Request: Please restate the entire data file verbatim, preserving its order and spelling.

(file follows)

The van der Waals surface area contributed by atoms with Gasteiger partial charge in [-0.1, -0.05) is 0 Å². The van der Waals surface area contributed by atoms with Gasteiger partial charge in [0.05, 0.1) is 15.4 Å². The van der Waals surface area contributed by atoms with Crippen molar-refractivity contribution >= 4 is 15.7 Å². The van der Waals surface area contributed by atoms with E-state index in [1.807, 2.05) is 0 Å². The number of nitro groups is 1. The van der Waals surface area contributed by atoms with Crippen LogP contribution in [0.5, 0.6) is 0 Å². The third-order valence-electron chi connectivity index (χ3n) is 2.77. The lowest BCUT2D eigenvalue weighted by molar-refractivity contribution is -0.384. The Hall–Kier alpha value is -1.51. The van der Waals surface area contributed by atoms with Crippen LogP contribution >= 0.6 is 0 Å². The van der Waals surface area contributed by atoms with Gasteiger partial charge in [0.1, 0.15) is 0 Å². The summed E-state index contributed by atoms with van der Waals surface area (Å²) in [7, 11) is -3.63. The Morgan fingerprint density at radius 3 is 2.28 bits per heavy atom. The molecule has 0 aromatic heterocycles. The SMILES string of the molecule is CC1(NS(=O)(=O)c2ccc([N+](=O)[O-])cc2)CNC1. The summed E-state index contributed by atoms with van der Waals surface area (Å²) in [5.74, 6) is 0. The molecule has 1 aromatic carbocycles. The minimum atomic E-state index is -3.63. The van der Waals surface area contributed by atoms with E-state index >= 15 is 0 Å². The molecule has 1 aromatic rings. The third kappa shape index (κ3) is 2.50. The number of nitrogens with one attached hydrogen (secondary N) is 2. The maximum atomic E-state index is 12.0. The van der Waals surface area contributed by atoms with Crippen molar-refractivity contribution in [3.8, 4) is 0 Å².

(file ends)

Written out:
The van der Waals surface area contributed by atoms with Gasteiger partial charge in [-0.1, -0.05) is 0 Å². The van der Waals surface area contributed by atoms with Gasteiger partial charge in [0.05, 0.1) is 15.4 Å². The van der Waals surface area contributed by atoms with Crippen molar-refractivity contribution >= 4 is 15.7 Å². The van der Waals surface area contributed by atoms with E-state index in [1.807, 2.05) is 0 Å². The number of nitro groups is 1. The van der Waals surface area contributed by atoms with Crippen LogP contribution in [0.5, 0.6) is 0 Å². The third-order valence-electron chi connectivity index (χ3n) is 2.77. The lowest BCUT2D eigenvalue weighted by molar-refractivity contribution is -0.384. The Hall–Kier alpha value is -1.51. The van der Waals surface area contributed by atoms with Crippen LogP contribution >= 0.6 is 0 Å². The van der Waals surface area contributed by atoms with Gasteiger partial charge in [0.1, 0.15) is 0 Å². The summed E-state index contributed by atoms with van der Waals surface area (Å²) in [7, 11) is -3.63. The Morgan fingerprint density at radius 3 is 2.28 bits per heavy atom. The molecule has 0 aromatic heterocycles. The SMILES string of the molecule is CC1(NS(=O)(=O)c2ccc([N+](=O)[O-])cc2)CNC1. The summed E-state index contributed by atoms with van der Waals surface area (Å²) in [5.74, 6) is 0. The molecule has 1 aromatic carbocycles. The minimum atomic E-state index is -3.63. The van der Waals surface area contributed by atoms with E-state index >= 15 is 0 Å². The molecule has 1 aromatic rings. The third kappa shape index (κ3) is 2.50. The number of nitrogens with one attached hydrogen (secondary N) is 2. The maximum atomic E-state index is 12.0. The van der Waals surface area contributed by atoms with Crippen molar-refractivity contribution in [3.8, 4) is 0 Å².